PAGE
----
Establishing the truth in either situation is the number one worry for childcare practitioners, a conference in Dublin heard yesterday.
More than 100 professionals, including social workers, therapists, psychologists and teachers, attended the day-long programme of seminars and workshops organised by Children at Risk in Ireland. CARI clinical director Eileen Prendiville said the aim was to help practitioners become more confident in reaching conclusions when they assessed child sexual abuse allegations. "We find people are nervous about doing assessments. Their conclusions have to be stood over in a court of law and they have enormous consequences for the child, the accused and the whole family.
"In some cases, you think there is something there, but you can't be one hundred percent sure. There is too much to say nothing happened but not enough to say what definitely happened. At times like this, it is crucial to be able to interpret the child correctly and trust your judgment."
Ms Prendiville said one of the main difficulties was that, while most sex abuse disclosures by children were true, most disclosures by someone other than the child or abuser were disputed to some extent by the child. "We have to look at the problem of coaching. We find the vast majority of children who are sexually abused are also coached to say it did not happen or to explain it away. The child might not knowingly mislead they might be confused themselves about what happened. It's easy to confuse children."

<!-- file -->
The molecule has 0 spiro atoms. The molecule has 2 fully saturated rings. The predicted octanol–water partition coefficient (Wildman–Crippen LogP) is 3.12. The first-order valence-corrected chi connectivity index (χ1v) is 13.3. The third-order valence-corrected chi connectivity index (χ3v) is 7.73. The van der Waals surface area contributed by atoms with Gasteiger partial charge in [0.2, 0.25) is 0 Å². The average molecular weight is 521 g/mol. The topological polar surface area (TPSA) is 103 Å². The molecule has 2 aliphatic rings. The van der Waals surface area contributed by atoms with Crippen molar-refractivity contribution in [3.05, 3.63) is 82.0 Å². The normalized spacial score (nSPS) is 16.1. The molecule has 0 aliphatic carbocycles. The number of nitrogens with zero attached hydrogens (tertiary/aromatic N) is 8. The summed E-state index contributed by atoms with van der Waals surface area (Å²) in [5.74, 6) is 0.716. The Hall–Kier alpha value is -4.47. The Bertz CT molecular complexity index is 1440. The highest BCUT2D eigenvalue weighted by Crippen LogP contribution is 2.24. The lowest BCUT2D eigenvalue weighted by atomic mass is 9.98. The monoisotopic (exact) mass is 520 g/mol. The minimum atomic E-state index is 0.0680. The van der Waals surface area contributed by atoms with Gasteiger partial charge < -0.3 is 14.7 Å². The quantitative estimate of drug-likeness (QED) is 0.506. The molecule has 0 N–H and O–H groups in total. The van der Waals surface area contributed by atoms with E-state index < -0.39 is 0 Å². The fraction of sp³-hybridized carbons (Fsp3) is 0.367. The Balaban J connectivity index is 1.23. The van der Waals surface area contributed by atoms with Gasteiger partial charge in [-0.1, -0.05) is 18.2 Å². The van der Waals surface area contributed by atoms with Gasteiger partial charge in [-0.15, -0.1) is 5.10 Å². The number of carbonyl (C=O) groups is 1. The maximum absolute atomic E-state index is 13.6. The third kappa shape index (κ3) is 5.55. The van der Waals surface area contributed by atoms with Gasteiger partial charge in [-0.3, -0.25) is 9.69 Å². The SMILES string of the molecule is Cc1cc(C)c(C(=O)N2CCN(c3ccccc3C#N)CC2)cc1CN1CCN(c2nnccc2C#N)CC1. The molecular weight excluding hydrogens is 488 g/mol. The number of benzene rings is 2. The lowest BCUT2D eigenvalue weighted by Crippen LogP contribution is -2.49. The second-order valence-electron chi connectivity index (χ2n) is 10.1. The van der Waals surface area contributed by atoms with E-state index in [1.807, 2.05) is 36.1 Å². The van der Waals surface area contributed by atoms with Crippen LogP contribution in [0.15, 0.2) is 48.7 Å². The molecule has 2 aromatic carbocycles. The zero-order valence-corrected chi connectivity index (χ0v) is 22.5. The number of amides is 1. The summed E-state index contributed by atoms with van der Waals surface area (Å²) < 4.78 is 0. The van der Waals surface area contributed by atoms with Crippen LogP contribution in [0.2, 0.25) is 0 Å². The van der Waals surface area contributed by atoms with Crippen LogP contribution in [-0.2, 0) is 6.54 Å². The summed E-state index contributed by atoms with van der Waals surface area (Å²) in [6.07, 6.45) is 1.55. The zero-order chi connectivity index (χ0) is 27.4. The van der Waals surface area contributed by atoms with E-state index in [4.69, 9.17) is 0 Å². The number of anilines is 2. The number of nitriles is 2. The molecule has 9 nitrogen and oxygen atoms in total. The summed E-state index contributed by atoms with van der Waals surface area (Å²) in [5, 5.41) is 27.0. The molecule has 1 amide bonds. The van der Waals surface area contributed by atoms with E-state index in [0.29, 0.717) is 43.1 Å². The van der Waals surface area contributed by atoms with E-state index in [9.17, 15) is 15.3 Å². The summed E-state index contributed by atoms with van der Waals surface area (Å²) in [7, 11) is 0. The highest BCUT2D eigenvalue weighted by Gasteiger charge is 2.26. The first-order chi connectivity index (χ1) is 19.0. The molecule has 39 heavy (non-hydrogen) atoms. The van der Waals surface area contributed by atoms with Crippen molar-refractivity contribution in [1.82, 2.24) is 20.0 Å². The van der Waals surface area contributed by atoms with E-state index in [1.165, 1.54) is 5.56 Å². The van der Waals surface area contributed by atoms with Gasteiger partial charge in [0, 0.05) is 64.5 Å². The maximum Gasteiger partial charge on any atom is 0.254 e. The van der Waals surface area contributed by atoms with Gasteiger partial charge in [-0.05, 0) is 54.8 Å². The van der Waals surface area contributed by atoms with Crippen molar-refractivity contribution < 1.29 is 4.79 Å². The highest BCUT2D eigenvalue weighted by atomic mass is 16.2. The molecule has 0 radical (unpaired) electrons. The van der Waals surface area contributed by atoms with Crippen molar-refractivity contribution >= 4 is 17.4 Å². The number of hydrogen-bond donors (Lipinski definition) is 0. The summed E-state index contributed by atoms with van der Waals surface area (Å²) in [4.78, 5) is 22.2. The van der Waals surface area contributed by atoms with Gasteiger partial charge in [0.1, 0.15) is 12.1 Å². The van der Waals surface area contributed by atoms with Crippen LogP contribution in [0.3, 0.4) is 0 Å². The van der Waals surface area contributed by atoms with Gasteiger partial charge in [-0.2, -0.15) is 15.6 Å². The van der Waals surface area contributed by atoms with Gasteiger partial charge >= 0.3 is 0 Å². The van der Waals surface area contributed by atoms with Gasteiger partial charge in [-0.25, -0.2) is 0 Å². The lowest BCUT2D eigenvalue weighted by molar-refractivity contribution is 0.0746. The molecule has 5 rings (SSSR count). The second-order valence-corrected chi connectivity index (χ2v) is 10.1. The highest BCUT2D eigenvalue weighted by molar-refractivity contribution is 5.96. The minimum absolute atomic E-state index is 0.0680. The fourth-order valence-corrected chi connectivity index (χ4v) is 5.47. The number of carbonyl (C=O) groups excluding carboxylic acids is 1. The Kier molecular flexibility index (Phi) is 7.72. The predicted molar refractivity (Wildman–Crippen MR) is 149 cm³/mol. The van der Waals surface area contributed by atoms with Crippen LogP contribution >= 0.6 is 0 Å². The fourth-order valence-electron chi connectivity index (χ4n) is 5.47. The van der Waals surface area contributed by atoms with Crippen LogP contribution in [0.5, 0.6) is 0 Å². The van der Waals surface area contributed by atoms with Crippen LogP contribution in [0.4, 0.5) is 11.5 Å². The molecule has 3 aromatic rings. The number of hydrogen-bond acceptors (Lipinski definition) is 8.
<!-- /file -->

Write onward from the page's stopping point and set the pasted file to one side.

The conference's keynote speaker, Dr David Jones, a child psychologist at Park Hospital for Children, Oxford and lecturer at Oxford University, also warned of the dangers of suggestibility where the interviewer or the circumstances of the interview unwittingly puts ideas or answers into a child's head. He said in some cases, the use of anatomically detailed dolls usually regarded as an aid to clarifying events may actually increase suggestibility. And he warned that children sometimes tailored what they said in response to questions if they felt a reward or punishment depended on their answers. Fear of damaging relationships with family members was also a major influence on children's answers, or one parent urging a child to make false complaints against the other where a marriage had broken down.
Dr Jones said in some instances, the use of a lie detector might have to be considered. "The message we have been giving to practitioners today is that this is an extremely complex area and there are no easy answers, but there are assessment techniques that can be learned and improved," said Ms Prendiville. CARI, which has offices in Dublin and Limerick, can be contacted at helpline no 1890 924 567.